Archive for category Human Rights Violations
Citing UN report, Commissioner Pillay highlights continuing crimes in Syria: Commissioner Pillay has voiced frustration about the continuation of violence, which is ongoing in civil war. It is estimated that 191,000 have died as a result of the conflict. Pilly calls for the international community to awake from its paralysis so as to contribute to an end to fighting. For additional information on this topic, please click here.) (Reuters, Guardian).
ICT of Bangladesh anticipates Qaisar verdict: The verdict on the war crimes accused former state minister of Jatiya Party Syed Mihammad Qausar is expected any day. Qaisar was indicted on February 2 on 16 charges of crimes against humanity, which he had alledgedly committed in Habiganj and Brahmanbaria during the 1971 Liberation War. (Dhaka Trib).
Sri Lanka refuses entry to UN Investigators: The Sri Lankan government has decided not to grant visas to UN investigators tasked with probing for evidence in connection with war crimes committed during the country’s decade long separatist conflict. The UNHRC estimates that as many as 40,000 civilians may have been killed during the final months of the conflict. The Sri Lankan government believes the investigation will fail to be impartial. For additional information on this topic, please click here.) (Yahho, IBtimes).
UN Commissioner warns of crimes against humanity in Iraq: The UN human rights chief has affirmed the condemnation of the war crimes being committed in Iraq by the group ISIL. There are reports of murder, kidnapping, ethnic cleansing and slavery. Such atrocities are likely to amount to war crimes and crimes against humanity. The Commissioner Pillay urges the international community to ensure that the perpetrators do not escape with impunity. (UN News).
UN Report warns of possible CAH and war crimes in Iraq: According to the UN, the group ISIL and its affiliates may be responsible for carrying out CAH and imposing “untold hardship and suffering” on Iraqi civilians. Witness interviews include detailed instances of systematic attacks by ISIL on civilians with no apparent regard for causalities. The UN has expressed its concern that time is running out for the Iraqi Government to act against ISIL to ensure that its people have an opportunity to have their security and livelihoods restored. (UN News).
Amnesty insists that talks should not lead to impunity in CAR: Amnesty has expressed growing concern that delegates to the CAR National Reconciliation should be careful that their discussions do not lead to impunity for war crimes. According to Amnesty, there is credible evidence that crimes under international law have been committed by leaders in the CAR and that any perpetrators should be held accountable. (Star Africa).
Libya discusses prosecuting militia groups at ICC with Prosecutor: Libya is considering inviting the ICC to prosecute those responsible for recent violence in Tripoli and elsewhere across Libya. A decision to allow the ICC to prosecute certain cases that occurred in Libya is quite surprising when considering its refusal to allow the ICC to prosecute Saif Al-Islam and Senoussi. (Libya Herald).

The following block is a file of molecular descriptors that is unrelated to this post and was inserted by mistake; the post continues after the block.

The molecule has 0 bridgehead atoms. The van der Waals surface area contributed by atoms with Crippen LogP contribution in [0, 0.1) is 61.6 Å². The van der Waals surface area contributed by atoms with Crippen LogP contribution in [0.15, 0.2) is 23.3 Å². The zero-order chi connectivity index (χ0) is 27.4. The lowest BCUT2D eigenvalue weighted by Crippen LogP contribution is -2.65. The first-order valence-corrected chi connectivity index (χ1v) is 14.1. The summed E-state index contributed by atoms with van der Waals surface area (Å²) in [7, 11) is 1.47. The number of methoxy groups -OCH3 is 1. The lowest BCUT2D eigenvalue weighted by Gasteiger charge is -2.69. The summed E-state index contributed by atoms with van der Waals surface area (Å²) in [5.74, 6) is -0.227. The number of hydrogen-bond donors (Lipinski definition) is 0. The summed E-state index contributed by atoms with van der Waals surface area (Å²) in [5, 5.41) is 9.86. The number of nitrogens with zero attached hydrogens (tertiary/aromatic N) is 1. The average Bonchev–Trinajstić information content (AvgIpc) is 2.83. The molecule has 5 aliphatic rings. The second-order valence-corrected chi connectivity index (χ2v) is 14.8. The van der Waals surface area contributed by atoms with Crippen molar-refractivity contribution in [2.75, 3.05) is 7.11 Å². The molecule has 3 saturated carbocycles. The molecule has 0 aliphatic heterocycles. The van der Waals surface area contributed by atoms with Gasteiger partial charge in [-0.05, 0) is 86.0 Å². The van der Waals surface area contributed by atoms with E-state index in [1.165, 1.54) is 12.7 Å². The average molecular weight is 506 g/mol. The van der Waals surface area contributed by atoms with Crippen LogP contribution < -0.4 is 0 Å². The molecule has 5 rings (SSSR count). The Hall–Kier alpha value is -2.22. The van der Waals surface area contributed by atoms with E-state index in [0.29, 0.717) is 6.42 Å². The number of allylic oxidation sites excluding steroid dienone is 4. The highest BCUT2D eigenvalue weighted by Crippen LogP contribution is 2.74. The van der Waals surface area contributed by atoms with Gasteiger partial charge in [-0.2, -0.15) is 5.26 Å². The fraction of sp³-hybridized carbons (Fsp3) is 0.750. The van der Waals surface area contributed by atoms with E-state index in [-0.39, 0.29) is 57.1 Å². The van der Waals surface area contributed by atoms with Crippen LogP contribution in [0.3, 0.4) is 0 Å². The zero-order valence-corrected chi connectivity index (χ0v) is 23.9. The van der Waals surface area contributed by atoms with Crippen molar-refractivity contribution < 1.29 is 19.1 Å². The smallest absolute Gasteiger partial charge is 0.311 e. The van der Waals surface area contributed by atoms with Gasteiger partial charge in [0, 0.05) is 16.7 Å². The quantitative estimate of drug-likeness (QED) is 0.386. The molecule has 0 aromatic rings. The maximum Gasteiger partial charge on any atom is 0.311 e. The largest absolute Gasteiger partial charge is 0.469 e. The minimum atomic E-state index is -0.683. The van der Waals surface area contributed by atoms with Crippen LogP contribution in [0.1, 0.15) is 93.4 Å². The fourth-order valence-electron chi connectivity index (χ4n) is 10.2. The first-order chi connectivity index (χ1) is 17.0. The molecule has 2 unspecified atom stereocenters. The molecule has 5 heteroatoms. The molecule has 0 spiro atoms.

Cyprus files complaint against Turkey at ICC: The petitioners call on the ICC to investigate alleged crimes committed by Turkey on the territory of the Republic of Cyprus. The complaint also cites instances of Turkish involvement in connection with the transferring Turkish civilians into the occupied territory. Cyprus has been a member of the Court since 2002 and has made it clear that the ICC has jurisdiction. (Parikiaki).
ICTY Prosecution asks judges to reject Seselj request for damages over detention: Seselj has been detained by the ICTY since 24 February 2003. According to the Hague Prosecution, Seselj’s detention is lawful. Furthermore, prosecutor Marcussen states that Seselj has failed to comply with the conditions governing a provisional release. (InSerbia).
Foreign donations support ECCC: The ECCC has received enough cash donations from foreign countries in order to bridge the budget shortfall, which has caused the court to pause in the past. The ECCC will be financially healthy through the rest of 2014 but will soon require another infusion of funds. (Bangkok Post).
Banda Case scheduled to begin 18 November: Trial Chamber IV of the ICC scheduled the opening of the trial in the case The Prosecutor v. Abdallah Banda Abakaer Nourain on 18 November 2014. Banda faces three charges of war crimes allegedly committed in Darfur, Sudan. (ICC).
ICC judges reject appeal for interim release in Bemba Trial: On 11 July 2014, the Appeals Chamber of the ICC read a summary of the judgments explaining why, after a thorough examination, it was decided to dismiss the appeal related to the rejection of interim release of Bemba. The dismissal was decided by was of a five judge majority. The two dissenting judges concluded that the matter should be remanded to the Pre-Trial Chamber for a new decision on the each of the suspect5s’ requests for interim release.